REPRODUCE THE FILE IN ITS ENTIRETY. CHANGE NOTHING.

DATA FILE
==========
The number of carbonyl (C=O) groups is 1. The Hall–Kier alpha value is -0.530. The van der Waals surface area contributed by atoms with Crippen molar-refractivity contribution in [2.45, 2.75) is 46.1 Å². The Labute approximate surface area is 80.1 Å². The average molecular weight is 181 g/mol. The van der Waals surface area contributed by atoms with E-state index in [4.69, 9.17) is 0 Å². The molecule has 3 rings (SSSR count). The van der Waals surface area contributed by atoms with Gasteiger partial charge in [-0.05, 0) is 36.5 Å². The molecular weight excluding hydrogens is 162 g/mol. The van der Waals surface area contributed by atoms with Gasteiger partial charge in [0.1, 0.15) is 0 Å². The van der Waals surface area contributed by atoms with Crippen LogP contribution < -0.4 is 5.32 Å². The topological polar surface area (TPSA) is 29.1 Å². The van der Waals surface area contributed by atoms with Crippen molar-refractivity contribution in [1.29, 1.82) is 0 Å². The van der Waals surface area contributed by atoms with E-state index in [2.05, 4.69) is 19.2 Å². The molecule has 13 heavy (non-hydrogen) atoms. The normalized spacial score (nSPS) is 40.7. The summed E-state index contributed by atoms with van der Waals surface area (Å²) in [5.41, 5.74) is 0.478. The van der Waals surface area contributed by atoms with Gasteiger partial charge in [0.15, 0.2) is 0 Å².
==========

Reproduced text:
The number of carbonyl (C=O) groups is 1. The Hall–Kier alpha value is -0.530. The van der Waals surface area contributed by atoms with Crippen molar-refractivity contribution in [2.45, 2.75) is 46.1 Å². The Labute approximate surface area is 80.1 Å². The average molecular weight is 181 g/mol. The van der Waals surface area contributed by atoms with E-state index in [4.69, 9.17) is 0 Å². The molecule has 3 rings (SSSR count). The van der Waals surface area contributed by atoms with Gasteiger partial charge in [-0.05, 0) is 36.5 Å². The molecular weight excluding hydrogens is 162 g/mol. The van der Waals surface area contributed by atoms with Gasteiger partial charge in [0.1, 0.15) is 0 Å². The van der Waals surface area contributed by atoms with Crippen LogP contribution < -0.4 is 5.32 Å². The topological polar surface area (TPSA) is 29.1 Å². The van der Waals surface area contributed by atoms with Crippen molar-refractivity contribution in [1.29, 1.82) is 0 Å². The van der Waals surface area contributed by atoms with E-state index in [2.05, 4.69) is 19.2 Å². The molecule has 13 heavy (non-hydrogen) atoms. The normalized spacial score (nSPS) is 40.7. The summed E-state index contributed by atoms with van der Waals surface area (Å²) in [5.41, 5.74) is 0.478. The van der Waals surface area contributed by atoms with Gasteiger partial charge in [0.15, 0.2) is 0 Å².